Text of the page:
A trust is a legally binding arrangement where an individual or group (settlor) delegates the management of money or assets to another person or an organisation (the trustees), who in turn passes them to a person/people (beneficiaries). Here’s more information on trusts, why people set them up and the sort of trust funds available in the UK…
When people set up a trust
The money or assets involved in a trust are usually designated to support a person who can’t manage money, such as a child or a person with limited mental capacity or a learning disability.
A trust may also be used in reverse. This is when your own money is used to look after you if you’re unable to look after yourself due to an illness or disability.
The costs of setting up a trust
As trusts can be complex, they should really be set up with professional help to avoid any costly mistakes. Usually, setting up a trust costs around £1,000, but if you’re setting up a trust for a disabled child there are a number of charities, such as Mencap, offering contribution schemes to assist with the financial aspect.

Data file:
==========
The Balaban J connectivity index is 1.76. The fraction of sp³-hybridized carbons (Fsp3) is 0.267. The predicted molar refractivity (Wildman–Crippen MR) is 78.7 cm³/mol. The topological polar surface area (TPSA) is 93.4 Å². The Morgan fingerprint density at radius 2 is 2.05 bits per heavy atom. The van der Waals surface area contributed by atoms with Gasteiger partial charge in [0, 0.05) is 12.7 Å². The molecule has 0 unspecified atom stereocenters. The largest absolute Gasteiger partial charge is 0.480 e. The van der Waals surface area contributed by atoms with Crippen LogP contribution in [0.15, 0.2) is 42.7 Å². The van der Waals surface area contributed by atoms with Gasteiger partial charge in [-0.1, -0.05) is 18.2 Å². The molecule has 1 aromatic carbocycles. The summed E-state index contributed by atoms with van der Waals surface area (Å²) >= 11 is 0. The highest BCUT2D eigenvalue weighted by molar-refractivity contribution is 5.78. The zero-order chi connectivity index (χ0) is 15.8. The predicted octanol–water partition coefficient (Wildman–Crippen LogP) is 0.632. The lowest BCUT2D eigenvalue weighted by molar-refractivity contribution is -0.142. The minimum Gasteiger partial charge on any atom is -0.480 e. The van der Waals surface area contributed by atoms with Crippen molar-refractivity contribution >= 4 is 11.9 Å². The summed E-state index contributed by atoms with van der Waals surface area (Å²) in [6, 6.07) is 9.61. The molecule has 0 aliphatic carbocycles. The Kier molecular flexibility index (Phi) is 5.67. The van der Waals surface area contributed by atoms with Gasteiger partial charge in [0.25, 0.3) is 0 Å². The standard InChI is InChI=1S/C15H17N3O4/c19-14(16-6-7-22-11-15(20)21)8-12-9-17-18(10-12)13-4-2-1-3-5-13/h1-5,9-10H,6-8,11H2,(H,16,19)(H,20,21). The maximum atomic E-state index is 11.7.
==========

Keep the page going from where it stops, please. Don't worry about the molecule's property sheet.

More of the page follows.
Reasons for setting up a trust
There are a number of different reasons why families, groups and organisations may set up a trust, some of which include:
- Protect those who are unable to control their spending
- Protect family assets and keep them in the family
- Safeguard assets against bankruptcy
- If the beneficiary is a child or someone with a learning disability (including adults)
- A company distributing pensions over the duration of an individual’s employment.
There are many different types of trusts, although bare or absolute trusts are the most popular type of trust that people can set up in the UK. The settlor transfers money or assets to the trust for the trustees to look after and, when the beneficiary turns 18 years old, they receive all the assets and money from the trust.
An interest in possession trust involves the trustees transferring all trust capital to the beneficiary for a fixed period of time – usually for the rest of their life. The beneficiary is then known as a ‘life tenant’ and the trust is known as a ‘life interest trust.’ The interest in possession will end when the life tenant dies and the ‘capital beneficiaries’ (usually the children when the income beneficiary spouse dies) inherit the capital of the trust.
To find out more about Trusts, and help in deciding which is best for your own circumstances, give us a ring on 01243 216900 or e-mail us at email@example.com.
A living Will (or an advance decision as it is also known) allows you to make a decision about refusing medical treatment in the future. It means that if you are ever in a position where you cannot communicate your wishes, medical staff know what they are. This can even include a decision not to receive certain life-sustaining treatment.